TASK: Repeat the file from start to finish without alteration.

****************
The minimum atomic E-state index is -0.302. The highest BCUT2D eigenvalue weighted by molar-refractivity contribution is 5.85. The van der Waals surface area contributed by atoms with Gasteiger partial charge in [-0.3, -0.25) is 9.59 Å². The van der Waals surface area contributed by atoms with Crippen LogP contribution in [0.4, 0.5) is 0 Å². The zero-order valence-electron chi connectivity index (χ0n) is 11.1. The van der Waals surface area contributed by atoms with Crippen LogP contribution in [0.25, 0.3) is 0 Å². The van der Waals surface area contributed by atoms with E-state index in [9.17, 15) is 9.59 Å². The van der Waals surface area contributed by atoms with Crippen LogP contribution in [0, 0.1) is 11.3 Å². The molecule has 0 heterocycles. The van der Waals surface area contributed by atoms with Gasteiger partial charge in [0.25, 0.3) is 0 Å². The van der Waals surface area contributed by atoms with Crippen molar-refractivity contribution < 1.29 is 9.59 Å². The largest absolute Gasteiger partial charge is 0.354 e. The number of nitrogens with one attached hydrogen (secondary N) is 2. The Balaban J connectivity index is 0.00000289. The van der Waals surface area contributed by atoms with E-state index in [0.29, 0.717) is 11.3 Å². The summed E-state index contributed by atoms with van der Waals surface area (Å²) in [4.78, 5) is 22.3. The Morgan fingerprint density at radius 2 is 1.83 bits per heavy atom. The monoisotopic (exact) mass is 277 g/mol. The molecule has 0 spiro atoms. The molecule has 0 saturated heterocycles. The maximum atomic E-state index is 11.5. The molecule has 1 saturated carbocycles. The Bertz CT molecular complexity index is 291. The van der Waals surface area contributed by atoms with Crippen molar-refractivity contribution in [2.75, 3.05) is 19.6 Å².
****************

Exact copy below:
The minimum atomic E-state index is -0.302. The highest BCUT2D eigenvalue weighted by molar-refractivity contribution is 5.85. The van der Waals surface area contributed by atoms with Gasteiger partial charge in [-0.3, -0.25) is 9.59 Å². The van der Waals surface area contributed by atoms with Crippen LogP contribution in [0.4, 0.5) is 0 Å². The zero-order valence-electron chi connectivity index (χ0n) is 11.1. The van der Waals surface area contributed by atoms with Crippen LogP contribution in [0.25, 0.3) is 0 Å². The van der Waals surface area contributed by atoms with E-state index in [9.17, 15) is 9.59 Å². The van der Waals surface area contributed by atoms with Crippen LogP contribution in [0, 0.1) is 11.3 Å². The molecule has 0 heterocycles. The van der Waals surface area contributed by atoms with Gasteiger partial charge in [0.25, 0.3) is 0 Å². The van der Waals surface area contributed by atoms with Crippen molar-refractivity contribution < 1.29 is 9.59 Å². The largest absolute Gasteiger partial charge is 0.354 e. The number of nitrogens with one attached hydrogen (secondary N) is 2. The Balaban J connectivity index is 0.00000289. The van der Waals surface area contributed by atoms with E-state index in [0.29, 0.717) is 11.3 Å². The summed E-state index contributed by atoms with van der Waals surface area (Å²) in [4.78, 5) is 22.3. The Morgan fingerprint density at radius 2 is 1.83 bits per heavy atom. The monoisotopic (exact) mass is 277 g/mol. The molecule has 0 spiro atoms. The molecule has 0 saturated heterocycles. The maximum atomic E-state index is 11.5. The molecule has 1 saturated carbocycles. The Bertz CT molecular complexity index is 291. The van der Waals surface area contributed by atoms with Crippen molar-refractivity contribution in [2.75, 3.05) is 19.6 Å².